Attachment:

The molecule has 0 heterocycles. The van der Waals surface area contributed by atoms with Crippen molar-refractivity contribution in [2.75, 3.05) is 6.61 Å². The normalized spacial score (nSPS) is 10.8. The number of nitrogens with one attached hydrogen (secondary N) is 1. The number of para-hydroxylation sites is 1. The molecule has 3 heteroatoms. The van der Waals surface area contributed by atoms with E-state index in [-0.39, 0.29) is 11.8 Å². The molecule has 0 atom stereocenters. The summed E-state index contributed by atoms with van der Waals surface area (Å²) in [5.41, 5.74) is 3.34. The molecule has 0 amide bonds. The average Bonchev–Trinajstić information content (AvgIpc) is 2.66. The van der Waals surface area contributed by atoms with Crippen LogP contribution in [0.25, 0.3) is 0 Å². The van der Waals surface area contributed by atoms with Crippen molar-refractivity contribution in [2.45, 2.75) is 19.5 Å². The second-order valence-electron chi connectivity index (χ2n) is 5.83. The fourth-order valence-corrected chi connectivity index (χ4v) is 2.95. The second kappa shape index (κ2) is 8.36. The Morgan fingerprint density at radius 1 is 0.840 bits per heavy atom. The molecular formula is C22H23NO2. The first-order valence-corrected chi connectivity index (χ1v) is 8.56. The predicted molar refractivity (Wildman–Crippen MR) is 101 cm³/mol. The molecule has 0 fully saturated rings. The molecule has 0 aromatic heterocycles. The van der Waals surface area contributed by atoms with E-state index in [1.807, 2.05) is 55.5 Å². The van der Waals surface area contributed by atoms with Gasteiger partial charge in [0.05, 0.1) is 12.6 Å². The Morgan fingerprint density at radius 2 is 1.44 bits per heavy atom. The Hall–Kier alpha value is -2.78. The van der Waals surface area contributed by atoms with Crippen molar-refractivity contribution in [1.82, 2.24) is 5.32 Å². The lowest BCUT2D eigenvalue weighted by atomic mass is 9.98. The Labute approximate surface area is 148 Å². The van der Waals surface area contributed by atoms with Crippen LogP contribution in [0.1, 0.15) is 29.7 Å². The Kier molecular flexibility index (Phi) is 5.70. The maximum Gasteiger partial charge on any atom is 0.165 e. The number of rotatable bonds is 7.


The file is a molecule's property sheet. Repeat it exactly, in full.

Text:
The molecule has 0 heterocycles. The van der Waals surface area contributed by atoms with Crippen molar-refractivity contribution in [2.75, 3.05) is 6.61 Å². The normalized spacial score (nSPS) is 10.8. The number of nitrogens with one attached hydrogen (secondary N) is 1. The number of para-hydroxylation sites is 1. The molecule has 3 heteroatoms. The van der Waals surface area contributed by atoms with E-state index in [-0.39, 0.29) is 11.8 Å². The molecule has 0 atom stereocenters. The summed E-state index contributed by atoms with van der Waals surface area (Å²) in [5.41, 5.74) is 3.34. The molecule has 0 amide bonds. The average Bonchev–Trinajstić information content (AvgIpc) is 2.66. The van der Waals surface area contributed by atoms with Crippen LogP contribution in [0.25, 0.3) is 0 Å². The van der Waals surface area contributed by atoms with Crippen molar-refractivity contribution in [2.45, 2.75) is 19.5 Å². The second-order valence-electron chi connectivity index (χ2n) is 5.83. The fourth-order valence-corrected chi connectivity index (χ4v) is 2.95. The second kappa shape index (κ2) is 8.36. The Morgan fingerprint density at radius 1 is 0.840 bits per heavy atom. The molecular formula is C22H23NO2. The first-order valence-corrected chi connectivity index (χ1v) is 8.56. The predicted molar refractivity (Wildman–Crippen MR) is 101 cm³/mol. The molecule has 0 fully saturated rings. The molecule has 0 aromatic heterocycles. The van der Waals surface area contributed by atoms with E-state index in [1.807, 2.05) is 55.5 Å². The van der Waals surface area contributed by atoms with Gasteiger partial charge in [0.05, 0.1) is 12.6 Å². The Morgan fingerprint density at radius 2 is 1.44 bits per heavy atom. The Hall–Kier alpha value is -2.78. The van der Waals surface area contributed by atoms with Crippen molar-refractivity contribution in [1.82, 2.24) is 5.32 Å². The lowest BCUT2D eigenvalue weighted by atomic mass is 9.98. The Labute approximate surface area is 148 Å². The van der Waals surface area contributed by atoms with Crippen LogP contribution in [0.1, 0.15) is 29.7 Å². The Kier molecular flexibility index (Phi) is 5.70. The maximum Gasteiger partial charge on any atom is 0.165 e. The number of rotatable bonds is 7.